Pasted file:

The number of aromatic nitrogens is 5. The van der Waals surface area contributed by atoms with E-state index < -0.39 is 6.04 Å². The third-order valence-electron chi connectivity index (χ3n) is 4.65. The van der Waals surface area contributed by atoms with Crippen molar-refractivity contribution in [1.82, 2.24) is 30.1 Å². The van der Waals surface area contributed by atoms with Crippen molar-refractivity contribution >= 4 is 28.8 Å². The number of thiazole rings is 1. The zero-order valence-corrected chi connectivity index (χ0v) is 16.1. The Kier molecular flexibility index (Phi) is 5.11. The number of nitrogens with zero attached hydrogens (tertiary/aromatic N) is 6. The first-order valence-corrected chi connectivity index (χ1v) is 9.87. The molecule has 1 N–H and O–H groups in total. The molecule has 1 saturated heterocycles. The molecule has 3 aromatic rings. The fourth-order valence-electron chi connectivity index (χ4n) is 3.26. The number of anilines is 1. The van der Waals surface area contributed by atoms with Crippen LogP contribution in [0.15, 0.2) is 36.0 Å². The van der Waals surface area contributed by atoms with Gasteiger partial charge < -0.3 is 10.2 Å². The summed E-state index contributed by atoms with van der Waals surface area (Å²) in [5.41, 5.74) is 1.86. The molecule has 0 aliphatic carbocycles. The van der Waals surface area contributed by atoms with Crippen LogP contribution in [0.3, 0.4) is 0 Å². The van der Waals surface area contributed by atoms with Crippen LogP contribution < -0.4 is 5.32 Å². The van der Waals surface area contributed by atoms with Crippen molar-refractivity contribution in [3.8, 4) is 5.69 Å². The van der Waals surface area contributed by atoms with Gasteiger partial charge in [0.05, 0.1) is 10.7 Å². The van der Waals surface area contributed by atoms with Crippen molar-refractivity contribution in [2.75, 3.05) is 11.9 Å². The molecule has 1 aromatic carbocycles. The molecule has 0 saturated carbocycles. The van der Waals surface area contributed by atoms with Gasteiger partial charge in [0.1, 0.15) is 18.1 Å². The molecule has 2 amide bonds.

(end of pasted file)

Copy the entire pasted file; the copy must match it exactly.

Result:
The number of aromatic nitrogens is 5. The van der Waals surface area contributed by atoms with E-state index < -0.39 is 6.04 Å². The third-order valence-electron chi connectivity index (χ3n) is 4.65. The van der Waals surface area contributed by atoms with Crippen molar-refractivity contribution in [1.82, 2.24) is 30.1 Å². The van der Waals surface area contributed by atoms with Crippen molar-refractivity contribution >= 4 is 28.8 Å². The number of thiazole rings is 1. The zero-order valence-corrected chi connectivity index (χ0v) is 16.1. The Kier molecular flexibility index (Phi) is 5.11. The number of nitrogens with zero attached hydrogens (tertiary/aromatic N) is 6. The first-order valence-corrected chi connectivity index (χ1v) is 9.87. The molecule has 1 N–H and O–H groups in total. The molecule has 1 saturated heterocycles. The molecule has 3 aromatic rings. The fourth-order valence-electron chi connectivity index (χ4n) is 3.26. The number of anilines is 1. The van der Waals surface area contributed by atoms with Crippen LogP contribution in [0.15, 0.2) is 36.0 Å². The van der Waals surface area contributed by atoms with Gasteiger partial charge < -0.3 is 10.2 Å². The summed E-state index contributed by atoms with van der Waals surface area (Å²) in [5.41, 5.74) is 1.86. The molecule has 0 aliphatic carbocycles. The van der Waals surface area contributed by atoms with Crippen LogP contribution in [0.3, 0.4) is 0 Å². The van der Waals surface area contributed by atoms with Crippen LogP contribution < -0.4 is 5.32 Å². The van der Waals surface area contributed by atoms with Crippen molar-refractivity contribution in [3.8, 4) is 5.69 Å². The van der Waals surface area contributed by atoms with Gasteiger partial charge in [0.05, 0.1) is 10.7 Å². The van der Waals surface area contributed by atoms with Crippen molar-refractivity contribution in [2.75, 3.05) is 11.9 Å². The molecule has 1 aromatic carbocycles. The molecule has 0 saturated carbocycles. The van der Waals surface area contributed by atoms with Gasteiger partial charge in [0.1, 0.15) is 18.1 Å². The molecule has 2 amide bonds.